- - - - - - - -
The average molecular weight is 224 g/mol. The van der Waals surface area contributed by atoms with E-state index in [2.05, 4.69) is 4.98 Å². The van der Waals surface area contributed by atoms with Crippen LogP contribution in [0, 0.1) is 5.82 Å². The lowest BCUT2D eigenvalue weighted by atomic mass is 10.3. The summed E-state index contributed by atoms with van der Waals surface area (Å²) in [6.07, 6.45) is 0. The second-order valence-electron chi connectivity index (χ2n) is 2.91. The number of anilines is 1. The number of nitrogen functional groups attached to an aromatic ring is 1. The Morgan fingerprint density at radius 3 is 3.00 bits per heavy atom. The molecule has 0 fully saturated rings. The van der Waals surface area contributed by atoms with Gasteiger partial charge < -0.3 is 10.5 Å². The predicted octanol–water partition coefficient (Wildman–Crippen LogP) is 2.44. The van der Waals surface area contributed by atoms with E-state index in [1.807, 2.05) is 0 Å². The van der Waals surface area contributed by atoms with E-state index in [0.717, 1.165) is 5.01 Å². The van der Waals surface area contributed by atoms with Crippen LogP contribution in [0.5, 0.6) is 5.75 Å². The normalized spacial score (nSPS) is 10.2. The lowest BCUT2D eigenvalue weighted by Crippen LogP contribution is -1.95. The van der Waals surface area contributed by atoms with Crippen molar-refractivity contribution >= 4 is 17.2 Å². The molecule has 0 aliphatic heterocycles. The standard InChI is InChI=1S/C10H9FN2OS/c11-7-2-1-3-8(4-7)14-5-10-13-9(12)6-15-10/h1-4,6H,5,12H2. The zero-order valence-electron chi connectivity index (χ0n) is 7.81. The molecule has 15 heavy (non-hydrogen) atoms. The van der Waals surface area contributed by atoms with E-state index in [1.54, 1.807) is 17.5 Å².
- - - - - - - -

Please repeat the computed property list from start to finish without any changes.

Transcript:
The average molecular weight is 224 g/mol. The van der Waals surface area contributed by atoms with E-state index in [2.05, 4.69) is 4.98 Å². The van der Waals surface area contributed by atoms with Crippen LogP contribution in [0, 0.1) is 5.82 Å². The lowest BCUT2D eigenvalue weighted by atomic mass is 10.3. The summed E-state index contributed by atoms with van der Waals surface area (Å²) in [6.07, 6.45) is 0. The second-order valence-electron chi connectivity index (χ2n) is 2.91. The number of anilines is 1. The number of nitrogen functional groups attached to an aromatic ring is 1. The Morgan fingerprint density at radius 3 is 3.00 bits per heavy atom. The molecule has 0 fully saturated rings. The van der Waals surface area contributed by atoms with Gasteiger partial charge < -0.3 is 10.5 Å². The predicted octanol–water partition coefficient (Wildman–Crippen LogP) is 2.44. The van der Waals surface area contributed by atoms with E-state index in [1.807, 2.05) is 0 Å². The van der Waals surface area contributed by atoms with E-state index in [0.717, 1.165) is 5.01 Å². The van der Waals surface area contributed by atoms with Crippen LogP contribution in [0.5, 0.6) is 5.75 Å². The normalized spacial score (nSPS) is 10.2. The lowest BCUT2D eigenvalue weighted by Crippen LogP contribution is -1.95. The van der Waals surface area contributed by atoms with Crippen molar-refractivity contribution >= 4 is 17.2 Å². The molecule has 0 aliphatic heterocycles. The standard InChI is InChI=1S/C10H9FN2OS/c11-7-2-1-3-8(4-7)14-5-10-13-9(12)6-15-10/h1-4,6H,5,12H2. The zero-order valence-electron chi connectivity index (χ0n) is 7.81. The molecule has 15 heavy (non-hydrogen) atoms. The van der Waals surface area contributed by atoms with E-state index in [1.54, 1.807) is 17.5 Å².